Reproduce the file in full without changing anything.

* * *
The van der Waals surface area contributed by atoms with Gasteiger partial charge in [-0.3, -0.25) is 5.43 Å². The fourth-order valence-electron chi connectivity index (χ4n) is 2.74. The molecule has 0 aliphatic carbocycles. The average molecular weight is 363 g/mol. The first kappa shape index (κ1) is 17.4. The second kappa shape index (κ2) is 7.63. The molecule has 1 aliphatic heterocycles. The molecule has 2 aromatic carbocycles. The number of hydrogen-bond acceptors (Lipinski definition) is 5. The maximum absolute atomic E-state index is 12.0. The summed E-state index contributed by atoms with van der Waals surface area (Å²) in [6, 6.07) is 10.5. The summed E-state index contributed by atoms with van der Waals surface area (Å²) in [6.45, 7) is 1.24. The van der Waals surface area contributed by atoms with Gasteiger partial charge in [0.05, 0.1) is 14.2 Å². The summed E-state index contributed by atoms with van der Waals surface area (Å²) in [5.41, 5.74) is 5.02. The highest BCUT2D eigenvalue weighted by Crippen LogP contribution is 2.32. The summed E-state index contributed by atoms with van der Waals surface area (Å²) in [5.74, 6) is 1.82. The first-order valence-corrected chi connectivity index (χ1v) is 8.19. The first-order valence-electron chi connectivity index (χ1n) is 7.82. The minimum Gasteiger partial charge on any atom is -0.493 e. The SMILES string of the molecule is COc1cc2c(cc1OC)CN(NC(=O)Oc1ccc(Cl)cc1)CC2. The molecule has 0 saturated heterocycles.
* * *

The van der Waals surface area contributed by atoms with Gasteiger partial charge in [-0.3, -0.25) is 5.43 Å². The fourth-order valence-electron chi connectivity index (χ4n) is 2.74. The molecule has 0 aliphatic carbocycles. The average molecular weight is 363 g/mol. The first kappa shape index (κ1) is 17.4. The second kappa shape index (κ2) is 7.63. The molecule has 1 aliphatic heterocycles. The molecule has 2 aromatic carbocycles. The number of hydrogen-bond acceptors (Lipinski definition) is 5. The maximum absolute atomic E-state index is 12.0. The summed E-state index contributed by atoms with van der Waals surface area (Å²) in [6, 6.07) is 10.5. The summed E-state index contributed by atoms with van der Waals surface area (Å²) in [6.45, 7) is 1.24. The van der Waals surface area contributed by atoms with Gasteiger partial charge in [0.05, 0.1) is 14.2 Å². The summed E-state index contributed by atoms with van der Waals surface area (Å²) in [5.41, 5.74) is 5.02. The highest BCUT2D eigenvalue weighted by Crippen LogP contribution is 2.32. The summed E-state index contributed by atoms with van der Waals surface area (Å²) in [5.74, 6) is 1.82. The first-order valence-corrected chi connectivity index (χ1v) is 8.19. The first-order valence-electron chi connectivity index (χ1n) is 7.82. The minimum Gasteiger partial charge on any atom is -0.493 e. The SMILES string of the molecule is COc1cc2c(cc1OC)CN(NC(=O)Oc1ccc(Cl)cc1)CC2. The molecule has 0 saturated heterocycles.